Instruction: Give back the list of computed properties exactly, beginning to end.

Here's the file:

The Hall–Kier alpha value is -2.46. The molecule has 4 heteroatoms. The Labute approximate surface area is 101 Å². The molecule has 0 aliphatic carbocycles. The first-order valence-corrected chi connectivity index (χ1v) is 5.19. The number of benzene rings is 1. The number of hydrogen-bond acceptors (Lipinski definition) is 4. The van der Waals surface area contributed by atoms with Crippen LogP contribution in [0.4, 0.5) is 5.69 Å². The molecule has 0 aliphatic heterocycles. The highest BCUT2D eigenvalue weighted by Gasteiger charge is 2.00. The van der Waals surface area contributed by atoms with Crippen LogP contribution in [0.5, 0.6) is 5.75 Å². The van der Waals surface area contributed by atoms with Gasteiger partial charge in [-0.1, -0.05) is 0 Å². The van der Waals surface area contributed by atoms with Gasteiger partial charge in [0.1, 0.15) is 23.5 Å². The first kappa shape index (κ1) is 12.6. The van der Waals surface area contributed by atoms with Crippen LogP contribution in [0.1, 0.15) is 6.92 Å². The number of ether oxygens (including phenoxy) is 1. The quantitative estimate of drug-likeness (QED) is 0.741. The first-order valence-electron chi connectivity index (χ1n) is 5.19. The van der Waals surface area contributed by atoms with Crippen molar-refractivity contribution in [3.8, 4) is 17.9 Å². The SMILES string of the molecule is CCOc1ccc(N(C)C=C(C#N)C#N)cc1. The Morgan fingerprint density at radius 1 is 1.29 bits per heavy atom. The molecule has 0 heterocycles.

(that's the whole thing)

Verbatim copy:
The Hall–Kier alpha value is -2.46. The molecule has 4 heteroatoms. The Labute approximate surface area is 101 Å². The molecule has 0 aliphatic carbocycles. The first-order valence-corrected chi connectivity index (χ1v) is 5.19. The number of benzene rings is 1. The number of hydrogen-bond acceptors (Lipinski definition) is 4. The van der Waals surface area contributed by atoms with Crippen LogP contribution in [0.4, 0.5) is 5.69 Å². The molecule has 0 aliphatic heterocycles. The highest BCUT2D eigenvalue weighted by Gasteiger charge is 2.00. The van der Waals surface area contributed by atoms with Crippen LogP contribution in [0.5, 0.6) is 5.75 Å². The van der Waals surface area contributed by atoms with Gasteiger partial charge in [-0.1, -0.05) is 0 Å². The van der Waals surface area contributed by atoms with Gasteiger partial charge in [0.1, 0.15) is 23.5 Å². The first kappa shape index (κ1) is 12.6. The van der Waals surface area contributed by atoms with Crippen LogP contribution in [0.1, 0.15) is 6.92 Å². The number of ether oxygens (including phenoxy) is 1. The quantitative estimate of drug-likeness (QED) is 0.741. The first-order valence-electron chi connectivity index (χ1n) is 5.19. The van der Waals surface area contributed by atoms with Crippen molar-refractivity contribution in [3.8, 4) is 17.9 Å². The SMILES string of the molecule is CCOc1ccc(N(C)C=C(C#N)C#N)cc1. The Morgan fingerprint density at radius 1 is 1.29 bits per heavy atom. The molecule has 0 heterocycles.